China and Nepal crackdown to mark the Dalai Lama’s birthday
The authorities in Beijing and Kathmandu prevent Buddhists from celebrating the 75th birthday of the spiritual leader. China goes on the offensive: “"No matter who heads the 'exiled Tibetan government,' its illegal nature will not be altered”.
Dharamsala (AsiaNews/Agencies) – The Dalai Lama, the spiritual leader of Tibetan Buddhism, is 75 years old today. In order to prevent any popular celebration, the governments of China and Nepal have launched a massive crackdown. Stores in China’s Tibetan provinces have been forced to stay open, whilst Buddhists have been prevented from going to temples to pray. Still, the faithful have celebrated the day in secret, in the privacy of their homes.

“July 6th is the birthday of our leader,” said Jampal Monlam, an exiled Tibetan living in India. “However, Chinese authorities have boosted controls over Tibet and areas with Tibetan majorities to prevent any celebrations. Before 2000, the situation was slightly better. People who did not want to work to go to the temple could do so. That is no longer the case.”

“Still, every Tibetan knows what day it is today,” he added. “They’ll pray secretly in the privacy of their homes.”

Speaking to Radio Free Asia, a Tibetan woman said the same. “I’m aware of that [the day],” she said. “But there is no celebration at all. It is sensitive to talk about things like that here [in Lhasa],” she explained.

Nepal has followed China in cracking down. The authorities in Kathmandu took a series of harsh steps to prevent celebrations. Police stopped thousands of people from entering a school in the capital where a ceremony was scheduled to take place in honour of the Tibetan spiritual leader.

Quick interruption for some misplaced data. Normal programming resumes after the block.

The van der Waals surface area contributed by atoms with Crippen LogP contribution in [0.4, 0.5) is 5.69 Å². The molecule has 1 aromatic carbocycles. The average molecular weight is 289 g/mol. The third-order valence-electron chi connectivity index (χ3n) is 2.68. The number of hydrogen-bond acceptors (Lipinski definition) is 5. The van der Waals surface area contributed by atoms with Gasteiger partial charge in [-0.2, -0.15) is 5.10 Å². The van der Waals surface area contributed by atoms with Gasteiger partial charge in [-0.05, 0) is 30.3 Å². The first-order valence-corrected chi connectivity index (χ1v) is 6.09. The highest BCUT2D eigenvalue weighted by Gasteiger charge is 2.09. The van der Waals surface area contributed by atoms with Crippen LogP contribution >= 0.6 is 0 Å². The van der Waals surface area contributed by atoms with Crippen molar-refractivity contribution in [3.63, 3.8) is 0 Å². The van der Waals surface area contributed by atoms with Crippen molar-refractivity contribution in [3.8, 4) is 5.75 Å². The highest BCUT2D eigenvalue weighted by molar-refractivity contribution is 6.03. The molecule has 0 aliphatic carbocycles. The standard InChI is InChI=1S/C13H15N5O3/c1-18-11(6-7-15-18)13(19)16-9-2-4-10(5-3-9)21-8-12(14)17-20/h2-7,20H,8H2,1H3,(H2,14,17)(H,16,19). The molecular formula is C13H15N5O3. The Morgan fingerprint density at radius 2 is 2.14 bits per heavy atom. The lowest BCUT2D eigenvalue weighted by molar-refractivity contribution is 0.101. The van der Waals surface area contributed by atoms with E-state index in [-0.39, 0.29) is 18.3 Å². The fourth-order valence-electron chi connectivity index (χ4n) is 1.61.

“Around 800 Tibetans attended,” said Tsewang Dolma, president of the Regional Tibetan Youth Congress in Kathmandu. “There would have been thousands more had the authorities not been so strict,” he explained. “Many chose to stay home because they were scared.”

Police increased security measures yesterday to prevent anti-China demonstrations from Tibetan separatists. Nepal is under increasing pressure from Beijing to clamp down on activities that might threaten Chinese interests.

China itself has increased its crackdown on Tibetans fearing another wave of protest like the one of 1989 when monks were slaughtered as they protested against Communist rule.

In recent years, the Chinese Communist party has refused any form of dialogue with exiled Tibetan authorities. Even the Dalai Lama’s decision to relinquish all political power did not reduce tensions.

Yesterday, the People’s Daily wrote a commentary in which it said that no matter what objectives the Dalai Lama pursues, whether "Tibetan Independence" or the "Middle Way Approach," and no matter how he acts on stage or controls his puppets from backstage, he will fail.

"No matter who heads the exiled Tibetan government, its illegal nature will not be altered," the commentary said.